When he found that there was simply not enough room to accommodate both the starter and the Wunderlich prerotator that is on my gyro , he switched out a part of the prerotator for a different one that would leave room so that I wouldn't have to give up the prerotator.

Finally last Saturday, a 102 degree day in El Mirage, after working all day in the hot hangar it looked like we were on the home stretch. We rolled the gyro out to the cement run-up pad and started the engine. It fired right up and I was pleasantly surprised at how powerful the starter was.

Still not having everything buttoned up, Dave shut the engine down after a very few seconds of running. I looked at him expecting to see a big smile on his face but instead his face showed great disappointment and I knew that something was wrong. He pointed to the propeller.

We found that a brass bushing had come out of the front end of the starter and had contacted the propeller leaving two gouges in the hub area. The starter that had come with the kit was a reconditioned one. Dave checked out repairing the starter but considering the importance of the starter and it's it's closeness to the prop he opted to pick up new starter.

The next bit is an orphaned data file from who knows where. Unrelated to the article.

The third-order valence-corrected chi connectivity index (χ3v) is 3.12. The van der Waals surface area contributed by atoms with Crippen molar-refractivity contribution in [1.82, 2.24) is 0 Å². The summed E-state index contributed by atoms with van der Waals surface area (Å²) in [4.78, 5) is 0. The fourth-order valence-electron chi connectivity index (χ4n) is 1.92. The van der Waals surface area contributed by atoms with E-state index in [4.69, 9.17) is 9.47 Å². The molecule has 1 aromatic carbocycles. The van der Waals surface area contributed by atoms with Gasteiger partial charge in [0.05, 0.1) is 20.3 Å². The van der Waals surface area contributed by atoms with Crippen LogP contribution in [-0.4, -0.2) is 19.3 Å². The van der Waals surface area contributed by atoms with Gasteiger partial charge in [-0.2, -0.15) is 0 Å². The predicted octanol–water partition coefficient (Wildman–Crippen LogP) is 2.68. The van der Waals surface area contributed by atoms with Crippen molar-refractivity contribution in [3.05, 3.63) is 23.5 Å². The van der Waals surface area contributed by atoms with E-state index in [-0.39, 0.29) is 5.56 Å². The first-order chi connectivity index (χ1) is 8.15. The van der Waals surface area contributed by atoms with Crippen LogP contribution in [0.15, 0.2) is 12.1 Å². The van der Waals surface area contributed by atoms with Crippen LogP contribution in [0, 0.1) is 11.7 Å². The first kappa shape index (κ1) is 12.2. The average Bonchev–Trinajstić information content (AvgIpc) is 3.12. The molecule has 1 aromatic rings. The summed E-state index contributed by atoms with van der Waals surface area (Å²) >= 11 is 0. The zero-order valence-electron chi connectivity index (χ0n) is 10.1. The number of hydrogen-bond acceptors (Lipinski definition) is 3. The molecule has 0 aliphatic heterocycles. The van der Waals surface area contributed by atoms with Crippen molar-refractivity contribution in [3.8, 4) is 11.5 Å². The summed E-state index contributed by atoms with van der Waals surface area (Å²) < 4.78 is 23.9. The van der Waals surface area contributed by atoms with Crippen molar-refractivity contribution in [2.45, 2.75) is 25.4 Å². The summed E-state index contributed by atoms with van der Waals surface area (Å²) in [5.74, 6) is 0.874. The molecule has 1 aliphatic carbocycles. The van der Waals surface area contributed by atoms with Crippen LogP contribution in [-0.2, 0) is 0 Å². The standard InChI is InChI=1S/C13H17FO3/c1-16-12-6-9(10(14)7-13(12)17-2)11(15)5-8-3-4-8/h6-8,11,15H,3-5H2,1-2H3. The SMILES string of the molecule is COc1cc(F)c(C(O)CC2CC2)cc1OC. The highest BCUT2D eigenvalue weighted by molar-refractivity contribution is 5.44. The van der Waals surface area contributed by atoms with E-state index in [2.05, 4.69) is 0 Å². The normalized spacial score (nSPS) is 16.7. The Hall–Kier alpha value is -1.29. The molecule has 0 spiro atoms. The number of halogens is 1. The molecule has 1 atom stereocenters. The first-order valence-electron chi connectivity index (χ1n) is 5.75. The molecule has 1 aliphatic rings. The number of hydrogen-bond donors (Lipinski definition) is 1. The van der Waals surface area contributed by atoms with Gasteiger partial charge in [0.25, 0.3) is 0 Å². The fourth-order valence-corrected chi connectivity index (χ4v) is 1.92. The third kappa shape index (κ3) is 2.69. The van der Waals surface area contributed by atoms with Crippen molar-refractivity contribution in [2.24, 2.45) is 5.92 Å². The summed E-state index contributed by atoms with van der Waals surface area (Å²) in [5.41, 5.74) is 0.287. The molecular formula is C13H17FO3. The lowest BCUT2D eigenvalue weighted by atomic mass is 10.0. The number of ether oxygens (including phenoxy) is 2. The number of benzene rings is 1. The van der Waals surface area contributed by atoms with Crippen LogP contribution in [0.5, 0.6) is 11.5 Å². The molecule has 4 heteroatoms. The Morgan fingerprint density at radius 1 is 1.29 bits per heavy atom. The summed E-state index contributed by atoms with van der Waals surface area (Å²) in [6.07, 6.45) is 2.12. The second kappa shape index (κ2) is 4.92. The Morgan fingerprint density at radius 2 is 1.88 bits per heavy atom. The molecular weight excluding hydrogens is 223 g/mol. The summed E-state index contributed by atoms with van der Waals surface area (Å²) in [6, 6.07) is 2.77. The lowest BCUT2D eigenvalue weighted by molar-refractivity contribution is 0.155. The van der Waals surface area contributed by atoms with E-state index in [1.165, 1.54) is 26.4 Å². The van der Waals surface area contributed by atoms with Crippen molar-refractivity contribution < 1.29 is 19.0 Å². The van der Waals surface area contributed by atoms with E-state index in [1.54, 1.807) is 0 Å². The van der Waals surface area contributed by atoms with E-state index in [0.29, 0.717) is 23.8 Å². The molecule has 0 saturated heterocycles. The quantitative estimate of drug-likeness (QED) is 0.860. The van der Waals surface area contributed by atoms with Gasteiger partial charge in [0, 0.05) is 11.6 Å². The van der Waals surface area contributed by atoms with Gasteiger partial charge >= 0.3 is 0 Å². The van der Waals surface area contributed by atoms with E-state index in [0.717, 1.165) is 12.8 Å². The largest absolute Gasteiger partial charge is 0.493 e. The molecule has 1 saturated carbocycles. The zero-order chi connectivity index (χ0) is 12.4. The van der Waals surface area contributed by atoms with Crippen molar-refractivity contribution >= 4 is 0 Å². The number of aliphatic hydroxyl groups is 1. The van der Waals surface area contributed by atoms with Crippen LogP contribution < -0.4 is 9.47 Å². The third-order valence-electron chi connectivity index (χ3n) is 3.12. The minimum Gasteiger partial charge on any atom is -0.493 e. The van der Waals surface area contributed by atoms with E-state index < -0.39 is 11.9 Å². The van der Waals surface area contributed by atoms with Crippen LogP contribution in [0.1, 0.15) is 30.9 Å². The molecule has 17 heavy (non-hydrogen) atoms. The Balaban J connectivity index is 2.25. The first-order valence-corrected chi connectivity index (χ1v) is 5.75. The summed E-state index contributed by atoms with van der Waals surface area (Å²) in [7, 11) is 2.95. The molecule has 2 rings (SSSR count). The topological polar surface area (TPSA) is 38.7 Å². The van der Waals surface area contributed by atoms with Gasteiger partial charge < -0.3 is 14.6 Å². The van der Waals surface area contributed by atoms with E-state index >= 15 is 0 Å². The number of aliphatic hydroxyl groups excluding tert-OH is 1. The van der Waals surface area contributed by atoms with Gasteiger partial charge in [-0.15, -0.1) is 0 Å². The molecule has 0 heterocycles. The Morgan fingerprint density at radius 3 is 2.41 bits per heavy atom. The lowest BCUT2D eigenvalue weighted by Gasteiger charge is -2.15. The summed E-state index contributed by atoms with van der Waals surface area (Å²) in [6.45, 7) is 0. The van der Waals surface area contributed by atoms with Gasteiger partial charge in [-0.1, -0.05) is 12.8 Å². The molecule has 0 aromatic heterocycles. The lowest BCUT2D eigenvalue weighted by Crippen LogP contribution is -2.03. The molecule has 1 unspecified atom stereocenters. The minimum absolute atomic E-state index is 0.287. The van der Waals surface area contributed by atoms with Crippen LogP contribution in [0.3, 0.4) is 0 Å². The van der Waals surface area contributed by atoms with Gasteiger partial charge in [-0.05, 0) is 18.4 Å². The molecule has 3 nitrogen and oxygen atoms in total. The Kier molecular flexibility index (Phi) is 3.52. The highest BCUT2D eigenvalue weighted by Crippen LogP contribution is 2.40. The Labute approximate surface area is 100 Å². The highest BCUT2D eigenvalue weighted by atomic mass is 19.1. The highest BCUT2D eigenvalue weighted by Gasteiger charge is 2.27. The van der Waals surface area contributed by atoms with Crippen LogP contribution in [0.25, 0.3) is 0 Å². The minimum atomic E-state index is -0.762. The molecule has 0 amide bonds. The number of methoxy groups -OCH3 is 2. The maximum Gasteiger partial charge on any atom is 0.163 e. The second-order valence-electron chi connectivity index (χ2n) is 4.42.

So, no work on the starter this weekend, the 4th. of July but next weekend is a whole new ball game. What's left to do is install the starter, that should go fast now, and hook up solenoid and battery wires for good and then run that baby up !

After the engine run up will come the hang test. To do that we will use a comealong and lift the gyro off the ground with me sitting in the seat and holding the gyro level with the control stick . Then with an angle measuring device , ( sorry, I can't think of the name of it), we will check to see that the center of gravity is correct. In this case, the gyro should hang 0 to 3 degrees nose down. If all is Ok then it will be time to go fly.

So, we're gettin' there.
Till next time.
Marion Springer